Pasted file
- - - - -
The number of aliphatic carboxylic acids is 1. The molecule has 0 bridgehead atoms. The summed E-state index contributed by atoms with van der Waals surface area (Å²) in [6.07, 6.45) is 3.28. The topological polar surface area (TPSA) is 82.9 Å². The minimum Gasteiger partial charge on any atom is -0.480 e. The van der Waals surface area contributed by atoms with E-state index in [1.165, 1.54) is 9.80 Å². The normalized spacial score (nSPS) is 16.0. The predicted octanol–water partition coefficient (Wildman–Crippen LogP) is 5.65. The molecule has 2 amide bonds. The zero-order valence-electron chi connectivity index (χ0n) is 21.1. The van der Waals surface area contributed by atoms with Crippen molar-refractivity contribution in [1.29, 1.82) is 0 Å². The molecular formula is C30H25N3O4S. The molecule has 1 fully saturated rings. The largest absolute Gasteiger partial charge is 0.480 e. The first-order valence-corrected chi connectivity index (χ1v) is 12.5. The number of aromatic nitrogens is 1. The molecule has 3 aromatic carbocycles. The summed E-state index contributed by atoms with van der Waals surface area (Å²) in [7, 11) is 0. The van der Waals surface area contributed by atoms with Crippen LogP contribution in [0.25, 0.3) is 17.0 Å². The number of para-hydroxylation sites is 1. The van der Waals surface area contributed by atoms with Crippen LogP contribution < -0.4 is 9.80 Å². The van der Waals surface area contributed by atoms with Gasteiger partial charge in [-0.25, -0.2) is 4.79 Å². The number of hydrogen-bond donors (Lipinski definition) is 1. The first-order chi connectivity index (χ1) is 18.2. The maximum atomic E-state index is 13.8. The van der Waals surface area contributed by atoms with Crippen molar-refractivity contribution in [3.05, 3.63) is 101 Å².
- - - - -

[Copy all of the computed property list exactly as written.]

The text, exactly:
The number of aliphatic carboxylic acids is 1. The molecule has 0 bridgehead atoms. The summed E-state index contributed by atoms with van der Waals surface area (Å²) in [6.07, 6.45) is 3.28. The topological polar surface area (TPSA) is 82.9 Å². The minimum Gasteiger partial charge on any atom is -0.480 e. The van der Waals surface area contributed by atoms with E-state index in [1.165, 1.54) is 9.80 Å². The normalized spacial score (nSPS) is 16.0. The predicted octanol–water partition coefficient (Wildman–Crippen LogP) is 5.65. The molecule has 2 amide bonds. The zero-order valence-electron chi connectivity index (χ0n) is 21.1. The van der Waals surface area contributed by atoms with Crippen molar-refractivity contribution in [1.29, 1.82) is 0 Å². The molecular formula is C30H25N3O4S. The molecule has 1 fully saturated rings. The largest absolute Gasteiger partial charge is 0.480 e. The first-order valence-corrected chi connectivity index (χ1v) is 12.5. The number of aromatic nitrogens is 1. The molecule has 3 aromatic carbocycles. The summed E-state index contributed by atoms with van der Waals surface area (Å²) in [7, 11) is 0. The van der Waals surface area contributed by atoms with Crippen LogP contribution in [0.25, 0.3) is 17.0 Å². The number of para-hydroxylation sites is 1. The van der Waals surface area contributed by atoms with Crippen LogP contribution < -0.4 is 9.80 Å². The van der Waals surface area contributed by atoms with Gasteiger partial charge in [-0.25, -0.2) is 4.79 Å². The number of hydrogen-bond donors (Lipinski definition) is 1. The first-order chi connectivity index (χ1) is 18.2. The maximum atomic E-state index is 13.8. The van der Waals surface area contributed by atoms with Crippen molar-refractivity contribution in [3.05, 3.63) is 101 Å².